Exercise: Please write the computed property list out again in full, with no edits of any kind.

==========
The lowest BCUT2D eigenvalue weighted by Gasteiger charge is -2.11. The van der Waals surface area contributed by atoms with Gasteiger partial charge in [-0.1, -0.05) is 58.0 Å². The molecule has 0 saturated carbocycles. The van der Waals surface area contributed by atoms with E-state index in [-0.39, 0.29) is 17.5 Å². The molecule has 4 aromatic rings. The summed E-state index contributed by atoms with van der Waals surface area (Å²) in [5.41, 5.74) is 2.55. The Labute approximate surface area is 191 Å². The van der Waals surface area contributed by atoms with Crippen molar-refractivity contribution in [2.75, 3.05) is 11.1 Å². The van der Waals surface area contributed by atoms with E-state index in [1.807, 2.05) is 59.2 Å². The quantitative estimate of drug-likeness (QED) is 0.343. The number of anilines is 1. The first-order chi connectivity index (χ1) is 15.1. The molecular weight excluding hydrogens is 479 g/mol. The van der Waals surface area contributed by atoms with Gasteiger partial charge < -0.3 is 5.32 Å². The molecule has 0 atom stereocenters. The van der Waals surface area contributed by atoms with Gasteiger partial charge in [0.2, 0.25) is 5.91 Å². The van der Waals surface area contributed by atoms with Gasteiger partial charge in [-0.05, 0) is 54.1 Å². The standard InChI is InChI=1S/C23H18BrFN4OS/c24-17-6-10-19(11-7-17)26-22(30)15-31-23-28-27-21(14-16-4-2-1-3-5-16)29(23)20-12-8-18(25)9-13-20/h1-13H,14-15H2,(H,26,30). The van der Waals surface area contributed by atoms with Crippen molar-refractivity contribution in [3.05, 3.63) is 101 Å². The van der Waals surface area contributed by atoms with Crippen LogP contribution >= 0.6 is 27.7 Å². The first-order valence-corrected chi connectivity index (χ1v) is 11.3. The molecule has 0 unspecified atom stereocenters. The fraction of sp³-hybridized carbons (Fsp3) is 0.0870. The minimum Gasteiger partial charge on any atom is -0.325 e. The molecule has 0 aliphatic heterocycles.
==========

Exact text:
The lowest BCUT2D eigenvalue weighted by Gasteiger charge is -2.11. The van der Waals surface area contributed by atoms with Gasteiger partial charge in [-0.1, -0.05) is 58.0 Å². The molecule has 0 saturated carbocycles. The van der Waals surface area contributed by atoms with E-state index in [-0.39, 0.29) is 17.5 Å². The molecule has 4 aromatic rings. The summed E-state index contributed by atoms with van der Waals surface area (Å²) in [5.41, 5.74) is 2.55. The Labute approximate surface area is 191 Å². The van der Waals surface area contributed by atoms with Crippen molar-refractivity contribution in [2.75, 3.05) is 11.1 Å². The van der Waals surface area contributed by atoms with E-state index in [1.807, 2.05) is 59.2 Å². The quantitative estimate of drug-likeness (QED) is 0.343. The number of anilines is 1. The first-order chi connectivity index (χ1) is 15.1. The molecular weight excluding hydrogens is 479 g/mol. The van der Waals surface area contributed by atoms with Gasteiger partial charge < -0.3 is 5.32 Å². The molecule has 0 atom stereocenters. The van der Waals surface area contributed by atoms with Gasteiger partial charge in [0.2, 0.25) is 5.91 Å². The van der Waals surface area contributed by atoms with Gasteiger partial charge in [-0.05, 0) is 54.1 Å². The standard InChI is InChI=1S/C23H18BrFN4OS/c24-17-6-10-19(11-7-17)26-22(30)15-31-23-28-27-21(14-16-4-2-1-3-5-16)29(23)20-12-8-18(25)9-13-20/h1-13H,14-15H2,(H,26,30). The van der Waals surface area contributed by atoms with Crippen molar-refractivity contribution in [3.05, 3.63) is 101 Å². The van der Waals surface area contributed by atoms with Crippen LogP contribution >= 0.6 is 27.7 Å². The first-order valence-corrected chi connectivity index (χ1v) is 11.3. The molecule has 0 unspecified atom stereocenters. The fraction of sp³-hybridized carbons (Fsp3) is 0.0870. The minimum Gasteiger partial charge on any atom is -0.325 e. The molecule has 0 aliphatic heterocycles.